Facebook has a new app for sports fans with a simple mission – become the de-facto second screen option for sports fans while watching matches on their television. It’s not the first time Facebook has created an app to attract sports fans. Most notably in 2016, they launched “Facebook Sports Stadium” as a way to experience sporting events in a more real-time manner on the platform. The Facebook Watch portal has also heavily leaned on sporting content and live events.
The big question is will Venue become a success for Facebook or something that gains a little bit of traction before ultimately fizzling out? I’ll dive into all of that and how soccer teams, leagues, and broadcasters can leverage the app.
What is Venue?
With fans increasingly watching sporting events with their mobile phone in hand, there’s major opportunities for teams, leagues, broadcasters, and brands to reach fans in real-time. Twitter is the undisputed king of real-time social media and the sports industry is a major component. Facebook is looking to tap into those real-time conversations, and subsequently eyeballs, with its new Venue app that launched at the end of May. This past weekend the app launched with NASCAR taking the first lap.
Instead of the free-for-all nature of Twitter, the conversation around Sunday’s race was restricted to the specified “venue” with a designated host. NASCAR partnered with social media personality “nascarasm” for the inaugural venue, but have plans for additional races hosted by journalists, TV personalities, and even a driver.
The most notable aspect of the inaugural event was no rich media coverage of the event – no live stream, no photos, no video highlights. There are however scoreboard updates and the host has the ability to create polls and questions for fans to participate in and provide their updates.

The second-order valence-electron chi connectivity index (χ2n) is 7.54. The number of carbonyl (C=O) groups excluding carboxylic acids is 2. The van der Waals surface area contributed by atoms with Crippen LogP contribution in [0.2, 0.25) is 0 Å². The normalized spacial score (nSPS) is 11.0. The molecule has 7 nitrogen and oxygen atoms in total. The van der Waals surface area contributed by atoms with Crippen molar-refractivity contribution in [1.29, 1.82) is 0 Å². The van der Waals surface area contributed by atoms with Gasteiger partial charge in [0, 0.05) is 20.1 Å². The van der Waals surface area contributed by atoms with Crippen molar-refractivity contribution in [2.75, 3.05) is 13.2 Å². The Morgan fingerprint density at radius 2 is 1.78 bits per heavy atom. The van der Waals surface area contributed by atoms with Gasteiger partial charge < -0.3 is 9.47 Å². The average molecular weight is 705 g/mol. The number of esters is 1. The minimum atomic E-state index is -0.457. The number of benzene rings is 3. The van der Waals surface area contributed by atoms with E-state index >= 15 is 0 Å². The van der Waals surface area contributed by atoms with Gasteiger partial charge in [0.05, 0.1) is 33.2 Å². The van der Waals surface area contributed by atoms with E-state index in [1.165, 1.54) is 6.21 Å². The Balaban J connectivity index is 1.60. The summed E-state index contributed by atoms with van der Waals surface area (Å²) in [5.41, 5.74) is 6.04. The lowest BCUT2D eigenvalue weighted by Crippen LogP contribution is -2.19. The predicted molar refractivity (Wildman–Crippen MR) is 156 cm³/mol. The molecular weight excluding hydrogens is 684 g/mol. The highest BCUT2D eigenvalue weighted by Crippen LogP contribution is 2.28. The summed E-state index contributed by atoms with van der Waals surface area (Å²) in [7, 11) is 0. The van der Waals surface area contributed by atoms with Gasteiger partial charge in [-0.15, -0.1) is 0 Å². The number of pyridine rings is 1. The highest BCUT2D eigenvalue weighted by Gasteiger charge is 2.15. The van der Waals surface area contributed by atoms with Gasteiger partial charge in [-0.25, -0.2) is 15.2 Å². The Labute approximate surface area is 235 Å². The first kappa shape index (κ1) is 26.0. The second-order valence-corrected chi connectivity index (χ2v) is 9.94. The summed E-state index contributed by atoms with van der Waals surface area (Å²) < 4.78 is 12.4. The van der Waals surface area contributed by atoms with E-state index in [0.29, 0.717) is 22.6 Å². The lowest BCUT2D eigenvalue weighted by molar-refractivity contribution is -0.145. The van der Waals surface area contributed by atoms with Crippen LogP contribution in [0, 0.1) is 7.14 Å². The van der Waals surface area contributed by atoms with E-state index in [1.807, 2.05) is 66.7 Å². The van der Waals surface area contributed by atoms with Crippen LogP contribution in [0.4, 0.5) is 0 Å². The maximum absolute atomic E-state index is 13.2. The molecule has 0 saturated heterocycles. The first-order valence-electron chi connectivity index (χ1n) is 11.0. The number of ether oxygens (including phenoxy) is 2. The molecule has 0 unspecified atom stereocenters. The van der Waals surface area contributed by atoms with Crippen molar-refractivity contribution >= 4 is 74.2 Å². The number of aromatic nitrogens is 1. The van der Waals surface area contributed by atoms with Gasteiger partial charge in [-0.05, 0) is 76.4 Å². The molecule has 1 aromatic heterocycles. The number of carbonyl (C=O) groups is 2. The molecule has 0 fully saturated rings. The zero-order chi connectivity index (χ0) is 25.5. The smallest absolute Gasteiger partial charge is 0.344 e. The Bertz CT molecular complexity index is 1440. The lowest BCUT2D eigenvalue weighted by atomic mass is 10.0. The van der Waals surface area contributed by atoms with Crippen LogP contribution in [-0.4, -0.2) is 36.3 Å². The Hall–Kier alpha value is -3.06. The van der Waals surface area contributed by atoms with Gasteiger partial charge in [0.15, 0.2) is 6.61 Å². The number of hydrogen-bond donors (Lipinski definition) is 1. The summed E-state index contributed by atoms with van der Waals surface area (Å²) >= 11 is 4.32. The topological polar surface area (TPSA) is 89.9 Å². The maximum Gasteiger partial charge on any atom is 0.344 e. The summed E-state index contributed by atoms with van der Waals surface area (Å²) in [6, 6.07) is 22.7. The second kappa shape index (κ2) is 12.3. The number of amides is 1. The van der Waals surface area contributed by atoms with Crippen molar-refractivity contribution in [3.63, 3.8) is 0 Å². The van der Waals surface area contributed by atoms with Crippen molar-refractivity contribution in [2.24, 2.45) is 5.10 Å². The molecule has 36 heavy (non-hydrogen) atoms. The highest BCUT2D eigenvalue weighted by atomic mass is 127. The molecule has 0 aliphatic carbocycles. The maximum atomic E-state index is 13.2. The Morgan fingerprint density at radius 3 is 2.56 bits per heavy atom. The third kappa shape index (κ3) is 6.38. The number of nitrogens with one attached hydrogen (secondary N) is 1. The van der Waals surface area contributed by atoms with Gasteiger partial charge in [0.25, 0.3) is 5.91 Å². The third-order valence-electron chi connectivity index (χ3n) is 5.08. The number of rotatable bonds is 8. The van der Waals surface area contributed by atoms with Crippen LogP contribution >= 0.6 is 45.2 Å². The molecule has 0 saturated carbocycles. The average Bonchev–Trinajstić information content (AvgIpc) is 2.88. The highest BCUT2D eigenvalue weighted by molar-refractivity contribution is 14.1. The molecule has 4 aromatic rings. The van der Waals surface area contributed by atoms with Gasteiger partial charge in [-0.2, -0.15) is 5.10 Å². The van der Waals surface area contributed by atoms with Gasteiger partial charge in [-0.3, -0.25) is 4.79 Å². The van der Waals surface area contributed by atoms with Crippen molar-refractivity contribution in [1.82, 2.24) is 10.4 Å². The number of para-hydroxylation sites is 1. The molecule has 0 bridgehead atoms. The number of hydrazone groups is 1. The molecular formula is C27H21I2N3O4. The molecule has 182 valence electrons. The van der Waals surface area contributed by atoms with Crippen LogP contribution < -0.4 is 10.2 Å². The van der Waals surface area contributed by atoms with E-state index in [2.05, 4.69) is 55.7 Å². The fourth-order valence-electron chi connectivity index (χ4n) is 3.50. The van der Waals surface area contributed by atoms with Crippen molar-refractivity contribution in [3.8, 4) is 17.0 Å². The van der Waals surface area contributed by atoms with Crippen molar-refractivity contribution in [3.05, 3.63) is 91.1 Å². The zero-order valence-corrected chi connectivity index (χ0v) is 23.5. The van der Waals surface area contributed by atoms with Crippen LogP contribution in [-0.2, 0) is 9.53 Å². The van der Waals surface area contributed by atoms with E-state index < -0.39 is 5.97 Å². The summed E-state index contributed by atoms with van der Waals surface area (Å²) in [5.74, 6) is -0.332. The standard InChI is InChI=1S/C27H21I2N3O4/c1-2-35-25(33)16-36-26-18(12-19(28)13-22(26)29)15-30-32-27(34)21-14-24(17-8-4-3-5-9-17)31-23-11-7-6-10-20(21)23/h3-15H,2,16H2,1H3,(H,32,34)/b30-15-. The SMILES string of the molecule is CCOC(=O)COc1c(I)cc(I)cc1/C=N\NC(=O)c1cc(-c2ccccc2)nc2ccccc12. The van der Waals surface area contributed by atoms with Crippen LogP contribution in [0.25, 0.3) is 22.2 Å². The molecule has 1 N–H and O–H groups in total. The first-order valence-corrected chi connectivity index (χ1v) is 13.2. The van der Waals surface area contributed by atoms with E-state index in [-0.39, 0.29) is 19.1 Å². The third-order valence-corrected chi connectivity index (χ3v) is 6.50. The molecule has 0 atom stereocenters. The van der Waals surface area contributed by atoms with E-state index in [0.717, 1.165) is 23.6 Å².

How can the soccer world leverage it?
The soccer world in America is ripe for different ways to utilize Venue to connect with fans. With dozens of professional teams across the country in various divisions, fans of the European clubs and leagues, the popularity of Liga MX, and men’s and women’s national teams, there are a bounty of opportunities. Here are a few ways the soccer world can use Venue:
- Major League Soccer could utilize a data analyst to discuss everything from xG to heat maps and more as a unique offering
- NBC and the Premier League could create a Venue around “deadline day” with one of their talents discussing the transfer business and providing updates in a rumor-free zone
- Liga MX can tap bi-lingual media personality to engage with fans across both Spanish and English language or create separate venues in each language
- The USWNT can bring in a former legend during the 2021 Olympic Games to talk about what it’s like representing your country in the Olympics and providing tactical analysis and insight
Will Venue catch on? It’s uniquely positioned in launching at a time with hardly any sports and most likely without any (or very limited) fans in stands for at least a few months. With the appetite for live sports and potential record television ratings once sports return, it will be interesting to see if Venue can succeed. As with working from home and Zoom calls, people have embraced new technology and apps to stay more connected and Venue could do that for Facebook and the sports world.
Categories: Social Media